|Observing Proper Protocol in France|
|By Sherri Ferris, President and CEO|
|Protocol Professionals, Inc.|
Early Dining Customs
Henry IX was the first to use a fork, around 1713. Prior to that, people ate with their fingers and/or a knife and spoon, even Louis IV. It was thought that the fork represented the devil and people did not want to put the devil into their mouths.
Never give wine in France. However, a man may give alcohol such as a fine cognac. Unlike the American custom, hostess gifts are not necessary as it is assumed that a guest will reciprocate with an invitation in the future. The exception would be the weekend or overnight guest in a French home in the city or country. In this case, candy would be appropriate from a woman, alcohol from a man. The candy should be fine European chocolate.
Never give mums or carnations. Mixed bouquets are best. They may contain white flowers but should not be exclusively white. White flowers would be appropriate for weddings and funerals. Flowers should be sent to the home either the day of the luncheon or dinner party, or the immediate day after, but they are never brought to the home with you. The French don't like scrambling for a vase at the last minute.
One is obligated to eat everything served to them in a private home. When dining out, you do not have to finish everything on your plate. Whether dining at home or in a restaurant, one can NEVER get up from the table during the meal. Invitations are extended for supper/dinner but NEVER just for cocktails. The cocktail period is very short, no longer than 15 to 30 minutes.
You are asked to arrive at either 8:30 p.m. or 9 p.m. Invitations to the countryside are set a bit earlier because the host knows guests are driving longer distances and will want to leave earlier than usual to return to the city.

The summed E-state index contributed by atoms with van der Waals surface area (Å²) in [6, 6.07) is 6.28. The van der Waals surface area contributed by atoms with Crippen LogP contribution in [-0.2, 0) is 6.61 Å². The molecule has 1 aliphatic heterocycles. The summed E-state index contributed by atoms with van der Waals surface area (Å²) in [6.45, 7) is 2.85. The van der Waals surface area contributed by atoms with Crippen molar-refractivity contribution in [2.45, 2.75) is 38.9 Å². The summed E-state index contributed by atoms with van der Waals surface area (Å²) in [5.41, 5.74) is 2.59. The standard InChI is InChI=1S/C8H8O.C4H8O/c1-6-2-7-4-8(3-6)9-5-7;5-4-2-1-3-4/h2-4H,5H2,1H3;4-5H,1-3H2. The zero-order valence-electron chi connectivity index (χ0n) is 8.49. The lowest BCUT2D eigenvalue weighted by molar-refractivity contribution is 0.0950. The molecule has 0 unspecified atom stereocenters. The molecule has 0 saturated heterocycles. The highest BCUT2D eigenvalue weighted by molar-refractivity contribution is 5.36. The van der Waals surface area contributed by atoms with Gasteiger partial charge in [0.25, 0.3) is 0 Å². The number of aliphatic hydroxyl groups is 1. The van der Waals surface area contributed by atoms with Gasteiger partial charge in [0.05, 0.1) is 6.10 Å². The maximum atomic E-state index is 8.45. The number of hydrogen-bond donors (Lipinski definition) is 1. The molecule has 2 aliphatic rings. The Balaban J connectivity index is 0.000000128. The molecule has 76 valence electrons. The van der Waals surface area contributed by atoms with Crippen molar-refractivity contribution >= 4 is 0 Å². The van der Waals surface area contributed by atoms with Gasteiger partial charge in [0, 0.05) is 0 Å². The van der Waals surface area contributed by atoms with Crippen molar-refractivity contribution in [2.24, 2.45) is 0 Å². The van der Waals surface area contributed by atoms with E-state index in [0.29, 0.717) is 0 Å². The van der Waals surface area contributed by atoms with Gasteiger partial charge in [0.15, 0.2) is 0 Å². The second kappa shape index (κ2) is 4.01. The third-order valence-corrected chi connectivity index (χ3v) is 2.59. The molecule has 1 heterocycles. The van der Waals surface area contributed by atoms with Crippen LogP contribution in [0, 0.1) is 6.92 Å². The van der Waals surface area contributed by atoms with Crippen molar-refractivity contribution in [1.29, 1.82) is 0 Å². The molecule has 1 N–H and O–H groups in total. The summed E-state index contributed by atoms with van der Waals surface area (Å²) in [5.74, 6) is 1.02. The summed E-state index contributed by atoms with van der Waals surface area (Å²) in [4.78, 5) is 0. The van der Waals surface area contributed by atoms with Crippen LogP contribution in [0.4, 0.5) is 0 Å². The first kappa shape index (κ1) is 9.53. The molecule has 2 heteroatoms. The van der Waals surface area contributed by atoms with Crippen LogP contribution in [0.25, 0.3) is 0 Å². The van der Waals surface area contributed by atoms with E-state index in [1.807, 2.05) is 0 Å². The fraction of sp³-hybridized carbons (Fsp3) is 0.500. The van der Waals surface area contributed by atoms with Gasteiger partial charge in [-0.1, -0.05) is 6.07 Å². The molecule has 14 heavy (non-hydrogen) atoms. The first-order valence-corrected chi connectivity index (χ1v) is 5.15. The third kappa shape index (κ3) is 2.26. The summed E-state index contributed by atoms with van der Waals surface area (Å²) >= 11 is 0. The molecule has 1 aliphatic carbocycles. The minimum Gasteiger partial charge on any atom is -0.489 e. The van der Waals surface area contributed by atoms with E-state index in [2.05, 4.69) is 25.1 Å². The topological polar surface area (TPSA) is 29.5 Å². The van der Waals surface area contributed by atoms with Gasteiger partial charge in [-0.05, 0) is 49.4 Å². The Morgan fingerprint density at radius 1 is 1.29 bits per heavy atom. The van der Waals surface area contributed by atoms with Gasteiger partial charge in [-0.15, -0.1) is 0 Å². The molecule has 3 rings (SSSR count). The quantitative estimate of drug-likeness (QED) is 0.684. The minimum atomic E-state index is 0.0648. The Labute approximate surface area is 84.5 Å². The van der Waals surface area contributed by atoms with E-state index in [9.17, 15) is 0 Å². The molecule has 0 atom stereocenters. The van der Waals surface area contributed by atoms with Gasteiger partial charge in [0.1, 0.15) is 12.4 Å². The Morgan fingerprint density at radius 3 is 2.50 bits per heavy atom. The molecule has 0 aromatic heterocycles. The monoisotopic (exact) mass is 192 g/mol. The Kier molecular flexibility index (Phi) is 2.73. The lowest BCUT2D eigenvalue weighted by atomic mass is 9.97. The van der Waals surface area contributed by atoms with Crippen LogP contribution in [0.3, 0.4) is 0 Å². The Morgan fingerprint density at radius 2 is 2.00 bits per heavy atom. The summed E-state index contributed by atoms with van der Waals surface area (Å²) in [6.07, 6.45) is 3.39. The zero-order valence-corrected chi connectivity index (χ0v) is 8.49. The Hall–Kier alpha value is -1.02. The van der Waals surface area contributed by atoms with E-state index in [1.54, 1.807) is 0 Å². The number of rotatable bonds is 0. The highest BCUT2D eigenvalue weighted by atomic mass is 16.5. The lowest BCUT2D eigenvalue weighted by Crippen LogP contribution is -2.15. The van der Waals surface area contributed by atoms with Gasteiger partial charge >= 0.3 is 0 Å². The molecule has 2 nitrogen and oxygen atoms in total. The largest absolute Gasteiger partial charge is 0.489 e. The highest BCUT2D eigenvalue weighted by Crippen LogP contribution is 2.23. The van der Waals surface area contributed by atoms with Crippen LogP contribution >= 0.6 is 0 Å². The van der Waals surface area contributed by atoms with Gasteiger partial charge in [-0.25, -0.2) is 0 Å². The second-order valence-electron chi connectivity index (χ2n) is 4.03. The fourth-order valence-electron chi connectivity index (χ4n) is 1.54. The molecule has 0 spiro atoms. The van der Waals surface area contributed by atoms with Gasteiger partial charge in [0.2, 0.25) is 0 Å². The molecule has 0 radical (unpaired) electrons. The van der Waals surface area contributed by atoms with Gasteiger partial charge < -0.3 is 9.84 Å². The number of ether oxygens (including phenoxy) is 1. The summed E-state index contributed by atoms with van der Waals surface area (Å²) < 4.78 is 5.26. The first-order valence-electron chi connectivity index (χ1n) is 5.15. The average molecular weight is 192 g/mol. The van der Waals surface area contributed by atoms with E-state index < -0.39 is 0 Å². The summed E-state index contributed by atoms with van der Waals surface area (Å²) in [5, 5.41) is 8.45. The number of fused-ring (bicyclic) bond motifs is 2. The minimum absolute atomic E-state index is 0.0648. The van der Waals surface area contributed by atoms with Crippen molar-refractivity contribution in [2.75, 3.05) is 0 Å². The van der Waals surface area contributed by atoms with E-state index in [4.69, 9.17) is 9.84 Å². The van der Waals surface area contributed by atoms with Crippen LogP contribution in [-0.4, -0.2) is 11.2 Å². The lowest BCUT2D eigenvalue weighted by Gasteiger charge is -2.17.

You are not expected to cancel at the last minute but if you must, call the hostess; if you are not feeling well, it is expected that you will take aspirin and come anyway.
After the meal, you will be expected to adjourn to the sitting room for coffee and conversation. Your signal for the appropriate time to leave will be when the hostess serves water, or occasionally juice or soft drinks after coffee. You are not expected to leave until after these cold beverages are served, usually around 11:30 p.m. Business lunches or late suppers do not include adjournment to the sitting room.
Toasting follows international custom and can either be done at the beginning of the meal or at dessert. You must never grab the glass by the bowl, always the stem. As in America, you can clink glasses at casual dinners with friends or family but NEVER at official or formal functions.
Business Card Exchange
As in the American military, the French used to place calling cards on a silver tray at the entry table but this is no longer the formal custom. The assumption is that the host or hostess knows you, as you have been invited to a private home, you do not have to present your card. If it is necessary, give your card to the host's secretary for later reference.
Making a positive impression on the French - Advice for Americans
Additional Resources on France:
This article is copyrighted and may
not be published, broadcast, re-written or otherwise distributed in any form without
the prior written consent of our authors.
2000-2018 Protocol Professionals, Inc. All rights reserved.